Did you know that entrepreneurship doesn’t have a minimum age? That’s according to Teens in Tech, which has just launched a tech incubator program for kids 13-19 years old. The eight-week summer program is modeled after other successful incubators – a demo day at the end will let the budding entrepreneurs pitch to real VCs — but features a roster of 20-something mentors. Says co-founder Daniel Brusilovsky, “people don’t take them [teens] seriously. So we’re putting them in a room with 30 people who do take them seriously and who want to help them. Most people give these young entrepreneurs a thousand reasons why they shouldn’t jump off a cliff. I’m giving them 1,001 reaons to do it, and we’ll help them grow wings as they’re falling off.”
Did you know that New York City’s support for attracting the best and brightest tech talent to its growing roster of startups goes all the way up to the top? Mayor Bloomberg himself is a supporter of a recently launched project, the Turing Fellows Program. Named for famed computer scientist Allen Turing, the program will pair top students in computing departments around the country with tech start-ups in NYC in paid summer internships. The application process runs Jan 17 – Feb 7 and participating organizations include top startups and investors such as Foursquare, Tumblr, Deloitte, Heidrick & Struggles, Silicon Valley Bank, and Bessemer Venture Partners. The only rub is that … well, they’ve called it a “Fellows” program. If you know women who are studying computing or engineering in college right now, make sure they apply – wouldn’t it be great to have some female faces among the fellows?
Did you know about the STEMnet initiative at Arizona State? It’s an interdisciplinary effort at ASU to improve teacher preparation and professional development for local K-12 STEM educators by “embedding” them with acess to the university’s resources and faculty, and by engaging several hundred Arizona middle-school students in a summer “College-for-Kids” program.
We love seeing like-minded collaborative programs like this one take root, because we believe that by bringing so many stakeholders together with a common goal they can leverage and accelerate their work. If you’re interested in working with university-level educators or researchers on a program involving K-12 students, make sure you check out the NSF’s newest program call, Computing Education for the 21st Century – it’s focused on collaborations just like this one.
Did you know that patenting may not be an indicator of technical innovation? At least that’s the consensus among many who commented on this recent blog post in Computerworld, about the patenting rates at two well-known tech companies and whether these correlate to innovative products and services. The post raises some interesting discussion topics about the role that company culture plays, and how well-established companies can maintain an innovative edge while still protecting the innovations already in the marketplace. How do you measure technical innovation within your company?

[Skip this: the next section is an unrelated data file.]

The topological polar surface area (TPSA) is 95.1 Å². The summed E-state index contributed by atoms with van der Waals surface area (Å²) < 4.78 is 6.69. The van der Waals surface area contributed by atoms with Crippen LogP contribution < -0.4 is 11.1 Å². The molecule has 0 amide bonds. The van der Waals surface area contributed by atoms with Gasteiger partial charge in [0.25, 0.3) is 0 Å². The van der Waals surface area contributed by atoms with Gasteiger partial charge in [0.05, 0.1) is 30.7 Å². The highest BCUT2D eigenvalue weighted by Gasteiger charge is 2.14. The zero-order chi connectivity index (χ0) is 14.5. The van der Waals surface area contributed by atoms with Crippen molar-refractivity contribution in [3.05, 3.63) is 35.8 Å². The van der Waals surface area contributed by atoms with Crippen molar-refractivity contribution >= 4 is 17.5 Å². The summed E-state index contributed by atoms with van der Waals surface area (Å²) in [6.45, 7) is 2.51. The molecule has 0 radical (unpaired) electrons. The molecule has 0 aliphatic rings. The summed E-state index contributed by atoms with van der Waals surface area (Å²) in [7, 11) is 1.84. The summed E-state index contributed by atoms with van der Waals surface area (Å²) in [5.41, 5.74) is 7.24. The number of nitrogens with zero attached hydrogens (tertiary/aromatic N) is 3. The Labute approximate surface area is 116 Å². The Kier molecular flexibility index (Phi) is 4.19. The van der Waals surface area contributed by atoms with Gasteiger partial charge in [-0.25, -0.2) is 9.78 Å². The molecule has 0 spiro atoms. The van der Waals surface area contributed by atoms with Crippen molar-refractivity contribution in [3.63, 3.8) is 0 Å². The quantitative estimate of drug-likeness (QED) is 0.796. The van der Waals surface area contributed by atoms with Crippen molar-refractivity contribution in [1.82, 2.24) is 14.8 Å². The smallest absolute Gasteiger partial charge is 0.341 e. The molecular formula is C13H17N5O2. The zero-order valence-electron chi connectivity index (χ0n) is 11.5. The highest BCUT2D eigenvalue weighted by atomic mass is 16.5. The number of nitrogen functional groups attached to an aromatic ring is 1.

Did you know that in 2003, only 27 percent of assistant professors in the University of California system had children; whereas now, 64 percent of assistant professors do? Many credit this jump to a change in family-friendly policies that have been enacted at California’s campuses since 2003, including giving new mothers two semesters of leave without teaching obligations and granting paid maternity leave to grad students. In highlighting the effectiveness of family-friendly policies for academics, however, a recent study from the University of California at Berkeley, “Keeping Women in the Science Pipeline,” found that women scientists seem to be suffering a parenthood penalty not faced by their male peers.
“Women who had children after becoming postdoctoral scholars in the University of California system were twice as likely as their male counterparts to shift their career goals away from being professors with a research emphasis — a 41 percent shift for women versus 20 percent for men. Tenured male scientists are considerably more likely to be married with children than tenured female scientists — 73 percent for men versus 53 percent for women. Among tenured science professors, women are nearly three times more likely to be single without children than men — 25 percent to 9 percent.”
Did You Know? is a brief round-up of news, events, resources, and other factoids that crossed our radar this week and we think are worth sharing. Got an interesting conversation-starter to share? Let us know.